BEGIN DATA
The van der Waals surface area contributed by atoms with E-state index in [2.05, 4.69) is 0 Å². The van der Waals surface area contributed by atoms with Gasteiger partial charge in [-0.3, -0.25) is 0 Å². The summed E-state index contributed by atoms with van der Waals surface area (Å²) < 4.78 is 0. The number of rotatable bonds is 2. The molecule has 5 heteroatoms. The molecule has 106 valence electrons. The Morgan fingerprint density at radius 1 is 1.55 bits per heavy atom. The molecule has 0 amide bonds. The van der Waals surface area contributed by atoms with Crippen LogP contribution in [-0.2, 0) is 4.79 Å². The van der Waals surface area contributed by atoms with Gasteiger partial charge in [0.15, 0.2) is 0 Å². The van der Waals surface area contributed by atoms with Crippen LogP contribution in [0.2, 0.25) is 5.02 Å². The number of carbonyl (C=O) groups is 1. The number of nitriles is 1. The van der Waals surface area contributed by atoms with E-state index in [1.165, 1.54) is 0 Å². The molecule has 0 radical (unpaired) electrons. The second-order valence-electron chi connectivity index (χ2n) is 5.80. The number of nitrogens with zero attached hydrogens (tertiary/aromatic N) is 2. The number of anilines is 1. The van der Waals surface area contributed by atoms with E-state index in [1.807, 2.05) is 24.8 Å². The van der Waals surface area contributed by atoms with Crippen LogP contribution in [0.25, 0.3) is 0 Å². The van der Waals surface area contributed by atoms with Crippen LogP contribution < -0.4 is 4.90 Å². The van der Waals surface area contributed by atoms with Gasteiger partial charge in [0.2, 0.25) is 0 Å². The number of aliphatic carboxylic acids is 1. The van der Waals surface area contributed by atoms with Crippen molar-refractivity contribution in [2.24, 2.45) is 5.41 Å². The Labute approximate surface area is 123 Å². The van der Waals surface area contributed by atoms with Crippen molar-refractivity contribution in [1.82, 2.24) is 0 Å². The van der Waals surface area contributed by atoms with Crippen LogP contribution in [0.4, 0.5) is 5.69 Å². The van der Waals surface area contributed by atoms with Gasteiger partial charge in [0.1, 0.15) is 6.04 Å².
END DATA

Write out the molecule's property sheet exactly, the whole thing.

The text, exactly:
The van der Waals surface area contributed by atoms with E-state index in [2.05, 4.69) is 0 Å². The van der Waals surface area contributed by atoms with Gasteiger partial charge in [-0.3, -0.25) is 0 Å². The summed E-state index contributed by atoms with van der Waals surface area (Å²) < 4.78 is 0. The number of rotatable bonds is 2. The molecule has 5 heteroatoms. The molecule has 106 valence electrons. The Morgan fingerprint density at radius 1 is 1.55 bits per heavy atom. The molecule has 0 amide bonds. The van der Waals surface area contributed by atoms with Crippen LogP contribution in [-0.2, 0) is 4.79 Å². The van der Waals surface area contributed by atoms with Gasteiger partial charge in [0.15, 0.2) is 0 Å². The van der Waals surface area contributed by atoms with Crippen LogP contribution in [0.2, 0.25) is 5.02 Å². The number of carbonyl (C=O) groups is 1. The number of nitriles is 1. The van der Waals surface area contributed by atoms with E-state index in [1.165, 1.54) is 0 Å². The molecule has 0 radical (unpaired) electrons. The second-order valence-electron chi connectivity index (χ2n) is 5.80. The number of nitrogens with zero attached hydrogens (tertiary/aromatic N) is 2. The number of anilines is 1. The van der Waals surface area contributed by atoms with E-state index in [1.807, 2.05) is 24.8 Å². The van der Waals surface area contributed by atoms with Crippen LogP contribution in [0.25, 0.3) is 0 Å². The van der Waals surface area contributed by atoms with Crippen LogP contribution < -0.4 is 4.90 Å². The van der Waals surface area contributed by atoms with Gasteiger partial charge in [0.2, 0.25) is 0 Å². The number of aliphatic carboxylic acids is 1. The van der Waals surface area contributed by atoms with Crippen molar-refractivity contribution in [2.24, 2.45) is 5.41 Å². The Labute approximate surface area is 123 Å². The van der Waals surface area contributed by atoms with Crippen molar-refractivity contribution in [1.82, 2.24) is 0 Å². The van der Waals surface area contributed by atoms with Crippen LogP contribution in [0.4, 0.5) is 5.69 Å². The van der Waals surface area contributed by atoms with Gasteiger partial charge in [0.1, 0.15) is 6.04 Å².